Gap o' the North Hillwalking Club

 Cumann Siúlóid Sléibhe Bhearna Uladh 

Cnoic, Oidhreacht agus Stair ar theorainn Dheisceart Ard Mhacha/Thuaisceart Lú
 Hilltops, Heritage and History on the South Armagh/Louth border

Our new club banner with logo based on a detail from the Kilnasaggart Stone

 This is the earliest known map of the Gap of the North, drawn in early 1601 by Richard Bartlett, a cartographer with the English army under Lord Mountjoy which had tried to force the Moyry Pass against Hugh O'Neill's army and subsequently built Moyry Castle (shown just left of centre in the drawing). The river just to the right of the castle is the stream at Kilnasaggart, which the English called the Three Mile Water because it is three Irish miles from Dundalk. The Flurry, running down the centre of the drawing, was known as the Four Mile Water.


What we do

We walk every second Sunday starting from the Gap o' the North pub in Jonesborough at 10AM. There is a strong local focus on the Cooleys and the Ring of Gullion with occasional trips to the Mournes and further afield. As far as possible we try to combine each walk with some local knowledge of history or archaeological sites and interpretation of landscape to show farming and community development over the centuries.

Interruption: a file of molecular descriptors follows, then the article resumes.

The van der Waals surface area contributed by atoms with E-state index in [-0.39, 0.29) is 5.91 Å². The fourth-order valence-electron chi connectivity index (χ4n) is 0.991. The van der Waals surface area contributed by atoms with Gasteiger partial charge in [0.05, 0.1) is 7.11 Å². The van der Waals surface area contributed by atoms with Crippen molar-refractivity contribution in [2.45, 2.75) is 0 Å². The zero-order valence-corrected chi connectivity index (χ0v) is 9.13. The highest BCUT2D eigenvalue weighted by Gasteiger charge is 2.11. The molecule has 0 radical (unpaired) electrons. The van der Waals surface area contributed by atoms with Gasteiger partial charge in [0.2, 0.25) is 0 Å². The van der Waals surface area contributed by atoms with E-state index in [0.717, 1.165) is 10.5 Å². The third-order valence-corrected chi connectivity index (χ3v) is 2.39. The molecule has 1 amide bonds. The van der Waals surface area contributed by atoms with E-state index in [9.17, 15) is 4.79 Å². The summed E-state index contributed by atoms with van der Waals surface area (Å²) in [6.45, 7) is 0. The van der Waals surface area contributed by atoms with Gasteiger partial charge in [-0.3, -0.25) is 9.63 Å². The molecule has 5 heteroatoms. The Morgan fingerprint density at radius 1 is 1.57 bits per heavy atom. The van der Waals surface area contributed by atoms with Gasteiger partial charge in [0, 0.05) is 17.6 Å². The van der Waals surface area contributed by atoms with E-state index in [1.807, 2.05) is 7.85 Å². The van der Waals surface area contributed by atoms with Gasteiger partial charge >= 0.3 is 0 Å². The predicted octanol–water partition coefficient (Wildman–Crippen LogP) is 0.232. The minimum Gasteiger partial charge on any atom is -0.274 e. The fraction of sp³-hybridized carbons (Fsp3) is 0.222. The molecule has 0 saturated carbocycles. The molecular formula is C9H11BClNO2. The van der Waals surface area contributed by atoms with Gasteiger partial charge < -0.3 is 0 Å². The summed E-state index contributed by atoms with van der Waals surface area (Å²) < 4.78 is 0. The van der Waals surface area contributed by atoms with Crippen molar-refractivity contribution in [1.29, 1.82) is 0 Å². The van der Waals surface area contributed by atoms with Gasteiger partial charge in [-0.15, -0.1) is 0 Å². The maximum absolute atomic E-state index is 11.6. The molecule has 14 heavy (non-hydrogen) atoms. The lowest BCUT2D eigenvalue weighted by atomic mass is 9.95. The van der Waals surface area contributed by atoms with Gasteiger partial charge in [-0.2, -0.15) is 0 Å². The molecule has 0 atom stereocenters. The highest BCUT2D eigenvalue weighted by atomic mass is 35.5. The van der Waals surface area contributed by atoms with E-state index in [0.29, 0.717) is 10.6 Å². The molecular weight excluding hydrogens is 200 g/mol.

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Many of our panoramic viewpoints on the Ring of Gullion are highly recommended by British Military Intelligence
Walks last 4-5 hours and most are suitable for reasonably fit beginners,but,
Hillwalking is totally different to roadwalking. Please note safety considerations below - and wear boots with a deep tread, runners are never safe in the mountains and people
wearing them cannot
come out with us.
Après-walk socialising back in the pub is not
essential but we
guarantee you will
enjoy the stew,open
fire ,craic and a well earned pint !!!!